Roslyn Smith, General Secretary of the NUPW.
“I believe that 2016 and 2017 may have been the worst years in Barbados in terms of Public Sector Management–worker relations,” remarked Roslyn Smith, General Secretary of the NUPW.
She stated, “Ten or Twelve years ago the National Union of Public Workers expressed concern about the ever-deteriorating state of industrial relations in the Public Sector. Each year this deterioration between Government and its employees seems to be intensifying.”
While speaking at the official opening of the 74th Annual General Conference of the National Union of Public Workers at the NUPW headquarters, Smith recounted, “In 2006 the Union lamented that the vast majority of grievances, complaints and consequential work stoppages and other forms of protest could be avoided if the Government were a caring Social Partner practising fair and transparent human resource management. Unfortunately this state of affairs remains the same, but it is not only an issue about lack of transparency. In 2016 during an industrial issue at the Grantley Adams International Airport, I was forced to explain to the media that I perceived a changed approach by Government for example of picking which rules and regulations to adhere to and which ones to ignore. Only last year, after hours of discussion with Government at the Barbados Hilton Hotel in relation to the call of the Social Partners – in fact the call of the entire island – for an adjustment to the onerous National Social Responsibility levy, the trade unions and private sector elements of the Social Partnership were informed by the Chairman that nothing was seen in our proposals and discussions to merit a reconsideration by Government of this draconian tax.”
Smith continued, “As would be expected, the National Union of Public Workers continued to be in the midst of the challenges by public workers. These provocations included but were not limited to the following: the unwillingness of Government to grant a pay increase to its workers, failure to effect the large number of outstanding promotions, persistent shortage of equipment and other resources thereby hindering public workers in the performance of their duties, persistent efforts to incorporate the Customs & Excise Department into the Barbados Revenue Authority, despite there being conflict with relevant legislation as well as the incongruity of the two agencies, failure to honour in a timely fashion decisions emanating from the law courts, as well as from the Employment Rights Tribunal.”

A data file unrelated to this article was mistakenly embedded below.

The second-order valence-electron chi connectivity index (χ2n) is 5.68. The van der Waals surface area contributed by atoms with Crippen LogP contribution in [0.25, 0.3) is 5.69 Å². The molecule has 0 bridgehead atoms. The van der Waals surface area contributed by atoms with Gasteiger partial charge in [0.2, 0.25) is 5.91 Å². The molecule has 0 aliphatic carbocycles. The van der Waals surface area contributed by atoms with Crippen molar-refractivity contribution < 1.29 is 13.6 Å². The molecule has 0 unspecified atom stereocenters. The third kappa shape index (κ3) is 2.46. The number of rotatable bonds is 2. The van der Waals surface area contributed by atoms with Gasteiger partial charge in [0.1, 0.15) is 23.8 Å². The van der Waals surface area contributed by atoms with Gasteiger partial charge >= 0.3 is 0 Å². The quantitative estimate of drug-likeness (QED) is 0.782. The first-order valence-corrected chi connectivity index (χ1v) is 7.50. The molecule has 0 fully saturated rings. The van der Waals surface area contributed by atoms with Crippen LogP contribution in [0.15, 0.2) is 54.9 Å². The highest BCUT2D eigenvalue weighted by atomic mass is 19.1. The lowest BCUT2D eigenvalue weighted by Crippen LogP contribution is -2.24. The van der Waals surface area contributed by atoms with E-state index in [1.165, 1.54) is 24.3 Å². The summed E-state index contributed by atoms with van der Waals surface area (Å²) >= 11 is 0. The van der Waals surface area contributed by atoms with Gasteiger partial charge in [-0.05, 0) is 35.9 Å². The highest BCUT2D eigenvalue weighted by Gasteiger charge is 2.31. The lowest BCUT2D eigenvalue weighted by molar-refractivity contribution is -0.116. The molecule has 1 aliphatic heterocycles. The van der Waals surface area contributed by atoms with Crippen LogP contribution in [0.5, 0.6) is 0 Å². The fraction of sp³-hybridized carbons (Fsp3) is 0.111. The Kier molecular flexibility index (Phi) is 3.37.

However, she stated, “Despite these challenges and tests, the NUPW did achieve success in a number of areas. Over 800 workers have been appointed and work is continuing to have all temporary officers appointed shortly. For instance agreement was reached with Government to lease the old St. Bartholomew Primary School so we can establish a short term centre for the elderly as well as children. It is intended for the centre to be open for a 24-hour [a-day] basis. Another area of success in 2017 has been the ability of union members to claim all the dues paid to respective trade unions as income tax deductible. After years of the NUPW insisting that all public workers have the right to a pension, the government agrees in principle to this principal.”
The General Secretary recounted, “As an integral institution of Barbadian society, the NUPW must gird itself to continue to do its part to protect the interest of Public workers and their immediate family. The NUPW cannot close up shop and go home, so to speak. As the second largest representative of workers in Barbados we are duty bound to represent our members, and by extension their family to the best of our ability, and hence the theme for the NUPW’S 74th Annual Conference, ‘Pursing Greater Success through Robust Representation and Commitment’”. (NB)